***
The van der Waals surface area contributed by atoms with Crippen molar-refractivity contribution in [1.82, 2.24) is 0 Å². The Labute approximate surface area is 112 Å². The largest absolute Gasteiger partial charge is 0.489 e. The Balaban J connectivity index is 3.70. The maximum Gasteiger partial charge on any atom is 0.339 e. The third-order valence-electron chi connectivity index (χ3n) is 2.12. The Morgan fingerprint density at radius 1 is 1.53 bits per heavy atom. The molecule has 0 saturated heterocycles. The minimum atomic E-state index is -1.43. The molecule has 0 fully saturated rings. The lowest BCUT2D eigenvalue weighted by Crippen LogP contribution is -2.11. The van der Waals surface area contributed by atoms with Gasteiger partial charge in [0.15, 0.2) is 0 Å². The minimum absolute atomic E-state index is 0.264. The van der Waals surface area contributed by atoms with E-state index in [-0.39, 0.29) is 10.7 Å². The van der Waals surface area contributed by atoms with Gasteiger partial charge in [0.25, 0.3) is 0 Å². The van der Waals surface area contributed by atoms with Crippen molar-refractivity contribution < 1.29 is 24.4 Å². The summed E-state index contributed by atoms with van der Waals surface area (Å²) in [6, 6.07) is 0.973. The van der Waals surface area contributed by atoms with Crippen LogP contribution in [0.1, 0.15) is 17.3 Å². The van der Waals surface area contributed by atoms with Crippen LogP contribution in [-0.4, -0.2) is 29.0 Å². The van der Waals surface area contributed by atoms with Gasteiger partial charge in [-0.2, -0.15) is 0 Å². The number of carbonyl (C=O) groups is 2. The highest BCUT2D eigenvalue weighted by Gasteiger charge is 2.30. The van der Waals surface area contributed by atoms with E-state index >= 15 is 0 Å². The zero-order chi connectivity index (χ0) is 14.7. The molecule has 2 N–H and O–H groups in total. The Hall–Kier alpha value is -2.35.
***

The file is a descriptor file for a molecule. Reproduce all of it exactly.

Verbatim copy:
The van der Waals surface area contributed by atoms with Crippen molar-refractivity contribution in [1.82, 2.24) is 0 Å². The Labute approximate surface area is 112 Å². The largest absolute Gasteiger partial charge is 0.489 e. The Balaban J connectivity index is 3.70. The maximum Gasteiger partial charge on any atom is 0.339 e. The third-order valence-electron chi connectivity index (χ3n) is 2.12. The Morgan fingerprint density at radius 1 is 1.53 bits per heavy atom. The molecule has 0 saturated heterocycles. The minimum atomic E-state index is -1.43. The molecule has 0 fully saturated rings. The lowest BCUT2D eigenvalue weighted by Crippen LogP contribution is -2.11. The van der Waals surface area contributed by atoms with Gasteiger partial charge in [0.15, 0.2) is 0 Å². The minimum absolute atomic E-state index is 0.264. The van der Waals surface area contributed by atoms with E-state index in [-0.39, 0.29) is 10.7 Å². The van der Waals surface area contributed by atoms with Gasteiger partial charge in [0.25, 0.3) is 0 Å². The van der Waals surface area contributed by atoms with Crippen molar-refractivity contribution < 1.29 is 24.4 Å². The summed E-state index contributed by atoms with van der Waals surface area (Å²) in [6, 6.07) is 0.973. The van der Waals surface area contributed by atoms with Crippen LogP contribution in [0.1, 0.15) is 17.3 Å². The van der Waals surface area contributed by atoms with Crippen LogP contribution in [-0.4, -0.2) is 29.0 Å². The van der Waals surface area contributed by atoms with Gasteiger partial charge in [-0.2, -0.15) is 0 Å². The number of carbonyl (C=O) groups is 2. The highest BCUT2D eigenvalue weighted by Gasteiger charge is 2.30. The van der Waals surface area contributed by atoms with E-state index >= 15 is 0 Å². The zero-order chi connectivity index (χ0) is 14.7. The molecule has 2 N–H and O–H groups in total. The Hall–Kier alpha value is -2.35.